The species now lives in Florida both deliberately and unintentionally as a result of captive Nile monitors being released there. Nile monitors are able to break out of cages by pushing off the tops or tearing through screens with their sharp claws. Often, they’re released if they become difficult to handle, feed, and manage, or if they’re too sick or unfit to be sold in reptile trading. Storm damage from hurricanes can also lead to Nile monitors escaping from enclosures. But what’s the big deal if the Nile monitor is taking over parts of South Florida? Is the native habitat actually threatened by Florida’s invading lizards? Let’s find out.
Do Monitor Lizards Threaten Florida’s Habitat?
As we mentioned, Nile and black-throated monitors are not native to Florida. However, only the Nile monitor has been reported as having a more established population in South Florida.
There is no established population of black-throated monitors in Florida, so they do not currently pose a threat to Florida’s natural habitat. Nile monitors, on the other hand, may actually pose a threat to the natural habitat in South Florida. There are several ways in which it accomplishes this according to the Florida Fish and Wildlife Conservation Commission. Since Nile monitors eat a wide variety of foods, it has been reported that they may have an adverse impact on native species in the state.
They eat anything from carrion to eggs to small mammals, so they compete against native species for natural resources such as food and habitat. The Nile monitor has also attacked small pets and livestock, including chickens, in areas where they are widely spread.
In addition to their eating habits, Nile monitor lizards are also bad for the integral structure of South Florida. As we mentioned above, many researchers believe that the canal systems in South Florida help these lizards spread throughout the area. This is because these lizards are known for burrowing. They will break through canal walls, create holes, and compromise the integrity of the structures. Overall, all of this may spell harm to both the native species and the overall habitat and structure of South Florida.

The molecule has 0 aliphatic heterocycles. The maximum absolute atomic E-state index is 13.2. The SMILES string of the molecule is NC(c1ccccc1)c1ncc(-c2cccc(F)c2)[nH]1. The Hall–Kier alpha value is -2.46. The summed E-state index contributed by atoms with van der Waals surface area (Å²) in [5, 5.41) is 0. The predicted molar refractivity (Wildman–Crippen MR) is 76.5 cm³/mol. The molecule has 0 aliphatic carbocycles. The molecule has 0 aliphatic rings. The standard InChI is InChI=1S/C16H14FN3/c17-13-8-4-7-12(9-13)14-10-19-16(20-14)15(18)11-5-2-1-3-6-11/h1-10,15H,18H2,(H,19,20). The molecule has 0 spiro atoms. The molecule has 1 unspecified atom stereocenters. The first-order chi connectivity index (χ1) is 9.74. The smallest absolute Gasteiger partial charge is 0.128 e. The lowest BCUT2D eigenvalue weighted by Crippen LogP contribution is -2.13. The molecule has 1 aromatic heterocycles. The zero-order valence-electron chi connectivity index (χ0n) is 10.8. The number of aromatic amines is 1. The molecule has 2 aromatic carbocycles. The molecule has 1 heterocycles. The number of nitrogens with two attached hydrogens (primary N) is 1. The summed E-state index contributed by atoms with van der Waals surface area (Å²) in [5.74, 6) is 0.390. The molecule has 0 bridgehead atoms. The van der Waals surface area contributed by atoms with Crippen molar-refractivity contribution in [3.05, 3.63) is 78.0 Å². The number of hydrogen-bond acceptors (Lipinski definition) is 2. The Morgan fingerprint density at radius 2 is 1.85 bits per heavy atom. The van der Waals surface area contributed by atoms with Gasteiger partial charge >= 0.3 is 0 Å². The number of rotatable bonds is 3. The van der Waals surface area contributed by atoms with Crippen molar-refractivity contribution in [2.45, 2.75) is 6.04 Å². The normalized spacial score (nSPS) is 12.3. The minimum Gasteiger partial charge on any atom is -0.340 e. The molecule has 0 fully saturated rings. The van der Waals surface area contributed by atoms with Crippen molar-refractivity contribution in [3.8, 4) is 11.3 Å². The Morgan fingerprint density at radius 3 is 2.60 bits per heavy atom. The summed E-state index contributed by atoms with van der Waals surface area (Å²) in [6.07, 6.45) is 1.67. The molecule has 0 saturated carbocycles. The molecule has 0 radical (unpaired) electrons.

Therefore, many of us are left with the question: what should you do if you spot a Nile monitor in Florida?
What to Do if You See a Monitor Lizard in Florida?
Any time residents in Florida see a wild Nile or black-throated monitor outside, they are encouraged to report it. The FWC encourages this practice because it gives researchers a better understanding of where these species are spreading and how they can be curtailed. According to the FWC website, the best way to report the incident is to take a photo and note the location of where you saw the lizard. Then you can send the report over to the free IveGot1 mobile app, calling IVE-GOT1 (888-483-4681), or by reporting online at IveGot1.org.
Catching Monitors on your own is not a wise idea. There is no doubt that monitors are dangerous animals, as they have sharp claws, sharp teeth, and powerful jaws. If provoked or threatened, they are likely to defend themselves.